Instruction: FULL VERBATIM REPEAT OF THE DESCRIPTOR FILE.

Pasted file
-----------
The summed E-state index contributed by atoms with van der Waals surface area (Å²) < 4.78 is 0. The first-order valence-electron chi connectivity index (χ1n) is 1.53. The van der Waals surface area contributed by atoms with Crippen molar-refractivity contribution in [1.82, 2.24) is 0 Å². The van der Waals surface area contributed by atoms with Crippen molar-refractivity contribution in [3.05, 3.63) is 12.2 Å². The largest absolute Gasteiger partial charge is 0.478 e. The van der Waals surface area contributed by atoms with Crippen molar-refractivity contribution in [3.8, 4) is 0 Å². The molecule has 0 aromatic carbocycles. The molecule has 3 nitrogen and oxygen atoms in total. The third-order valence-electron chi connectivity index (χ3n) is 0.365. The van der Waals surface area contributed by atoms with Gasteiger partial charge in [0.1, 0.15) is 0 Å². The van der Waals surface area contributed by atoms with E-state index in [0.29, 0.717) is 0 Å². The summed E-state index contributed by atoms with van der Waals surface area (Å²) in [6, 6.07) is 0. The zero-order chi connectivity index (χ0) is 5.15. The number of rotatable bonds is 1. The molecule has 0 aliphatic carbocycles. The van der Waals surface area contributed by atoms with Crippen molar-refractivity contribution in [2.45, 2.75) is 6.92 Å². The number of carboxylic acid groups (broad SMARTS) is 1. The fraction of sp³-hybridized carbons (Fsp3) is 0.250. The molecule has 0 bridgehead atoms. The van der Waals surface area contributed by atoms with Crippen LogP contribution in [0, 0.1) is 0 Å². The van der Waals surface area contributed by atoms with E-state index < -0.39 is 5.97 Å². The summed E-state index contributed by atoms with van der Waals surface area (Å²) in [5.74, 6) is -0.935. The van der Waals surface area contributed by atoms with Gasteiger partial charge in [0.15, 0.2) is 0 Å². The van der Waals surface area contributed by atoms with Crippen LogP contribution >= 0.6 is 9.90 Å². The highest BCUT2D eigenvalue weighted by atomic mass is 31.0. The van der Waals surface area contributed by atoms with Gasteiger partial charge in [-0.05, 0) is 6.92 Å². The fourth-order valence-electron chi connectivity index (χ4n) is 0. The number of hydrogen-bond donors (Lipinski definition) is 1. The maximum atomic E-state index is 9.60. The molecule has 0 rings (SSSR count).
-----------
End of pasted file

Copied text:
The summed E-state index contributed by atoms with van der Waals surface area (Å²) < 4.78 is 0. The first-order valence-electron chi connectivity index (χ1n) is 1.53. The van der Waals surface area contributed by atoms with Crippen molar-refractivity contribution in [1.82, 2.24) is 0 Å². The van der Waals surface area contributed by atoms with Crippen molar-refractivity contribution in [3.05, 3.63) is 12.2 Å². The largest absolute Gasteiger partial charge is 0.478 e. The van der Waals surface area contributed by atoms with Crippen molar-refractivity contribution in [3.8, 4) is 0 Å². The molecule has 0 aromatic carbocycles. The molecule has 3 nitrogen and oxygen atoms in total. The third-order valence-electron chi connectivity index (χ3n) is 0.365. The van der Waals surface area contributed by atoms with Gasteiger partial charge in [0.1, 0.15) is 0 Å². The van der Waals surface area contributed by atoms with E-state index in [0.29, 0.717) is 0 Å². The summed E-state index contributed by atoms with van der Waals surface area (Å²) in [6, 6.07) is 0. The zero-order chi connectivity index (χ0) is 5.15. The number of rotatable bonds is 1. The molecule has 0 aliphatic carbocycles. The van der Waals surface area contributed by atoms with Crippen molar-refractivity contribution in [2.45, 2.75) is 6.92 Å². The number of carboxylic acid groups (broad SMARTS) is 1. The fraction of sp³-hybridized carbons (Fsp3) is 0.250. The molecule has 0 bridgehead atoms. The van der Waals surface area contributed by atoms with Crippen LogP contribution in [0, 0.1) is 0 Å². The van der Waals surface area contributed by atoms with E-state index < -0.39 is 5.97 Å². The summed E-state index contributed by atoms with van der Waals surface area (Å²) in [5.74, 6) is -0.935. The van der Waals surface area contributed by atoms with Gasteiger partial charge in [0.15, 0.2) is 0 Å². The van der Waals surface area contributed by atoms with Crippen LogP contribution >= 0.6 is 9.90 Å². The highest BCUT2D eigenvalue weighted by atomic mass is 31.0. The van der Waals surface area contributed by atoms with Gasteiger partial charge in [-0.05, 0) is 6.92 Å². The fourth-order valence-electron chi connectivity index (χ4n) is 0. The number of hydrogen-bond donors (Lipinski definition) is 1. The maximum atomic E-state index is 9.60. The molecule has 0 rings (SSSR count).